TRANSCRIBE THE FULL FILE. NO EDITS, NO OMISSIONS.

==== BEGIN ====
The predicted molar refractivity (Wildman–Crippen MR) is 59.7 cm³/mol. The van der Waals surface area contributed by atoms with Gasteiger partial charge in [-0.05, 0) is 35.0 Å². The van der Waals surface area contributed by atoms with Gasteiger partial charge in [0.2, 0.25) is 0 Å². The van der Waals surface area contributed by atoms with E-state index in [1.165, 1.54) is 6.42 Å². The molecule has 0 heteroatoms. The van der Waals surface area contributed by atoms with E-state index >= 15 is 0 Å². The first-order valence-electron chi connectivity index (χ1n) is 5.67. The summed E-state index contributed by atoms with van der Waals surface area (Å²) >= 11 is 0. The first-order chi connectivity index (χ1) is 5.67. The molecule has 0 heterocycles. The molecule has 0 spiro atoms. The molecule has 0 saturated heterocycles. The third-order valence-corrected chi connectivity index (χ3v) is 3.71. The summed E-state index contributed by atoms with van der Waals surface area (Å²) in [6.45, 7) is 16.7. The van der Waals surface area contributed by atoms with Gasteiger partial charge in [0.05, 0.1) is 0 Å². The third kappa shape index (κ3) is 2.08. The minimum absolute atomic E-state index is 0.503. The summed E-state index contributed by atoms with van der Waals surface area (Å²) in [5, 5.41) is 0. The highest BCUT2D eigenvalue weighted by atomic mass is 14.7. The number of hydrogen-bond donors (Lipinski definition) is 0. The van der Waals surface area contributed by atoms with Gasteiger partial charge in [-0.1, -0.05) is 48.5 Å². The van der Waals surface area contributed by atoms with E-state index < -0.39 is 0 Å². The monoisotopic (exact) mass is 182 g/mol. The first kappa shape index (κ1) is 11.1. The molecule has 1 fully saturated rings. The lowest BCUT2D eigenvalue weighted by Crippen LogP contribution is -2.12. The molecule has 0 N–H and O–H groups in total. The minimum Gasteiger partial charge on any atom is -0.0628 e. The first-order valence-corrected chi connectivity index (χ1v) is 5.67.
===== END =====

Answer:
The predicted molar refractivity (Wildman–Crippen MR) is 59.7 cm³/mol. The van der Waals surface area contributed by atoms with Gasteiger partial charge in [-0.05, 0) is 35.0 Å². The van der Waals surface area contributed by atoms with Gasteiger partial charge in [0.2, 0.25) is 0 Å². The van der Waals surface area contributed by atoms with E-state index in [1.165, 1.54) is 6.42 Å². The molecule has 0 heteroatoms. The van der Waals surface area contributed by atoms with E-state index >= 15 is 0 Å². The first-order valence-electron chi connectivity index (χ1n) is 5.67. The summed E-state index contributed by atoms with van der Waals surface area (Å²) >= 11 is 0. The first-order chi connectivity index (χ1) is 5.67. The molecule has 0 heterocycles. The molecule has 0 spiro atoms. The molecule has 0 saturated heterocycles. The third-order valence-corrected chi connectivity index (χ3v) is 3.71. The summed E-state index contributed by atoms with van der Waals surface area (Å²) in [6.45, 7) is 16.7. The van der Waals surface area contributed by atoms with Gasteiger partial charge in [0.05, 0.1) is 0 Å². The third kappa shape index (κ3) is 2.08. The minimum absolute atomic E-state index is 0.503. The summed E-state index contributed by atoms with van der Waals surface area (Å²) in [5, 5.41) is 0. The highest BCUT2D eigenvalue weighted by atomic mass is 14.7. The number of hydrogen-bond donors (Lipinski definition) is 0. The van der Waals surface area contributed by atoms with Gasteiger partial charge in [-0.1, -0.05) is 48.5 Å². The van der Waals surface area contributed by atoms with E-state index < -0.39 is 0 Å². The monoisotopic (exact) mass is 182 g/mol. The first kappa shape index (κ1) is 11.1. The molecule has 1 fully saturated rings. The lowest BCUT2D eigenvalue weighted by Crippen LogP contribution is -2.12. The molecule has 0 N–H and O–H groups in total. The minimum Gasteiger partial charge on any atom is -0.0628 e. The first-order valence-corrected chi connectivity index (χ1v) is 5.67.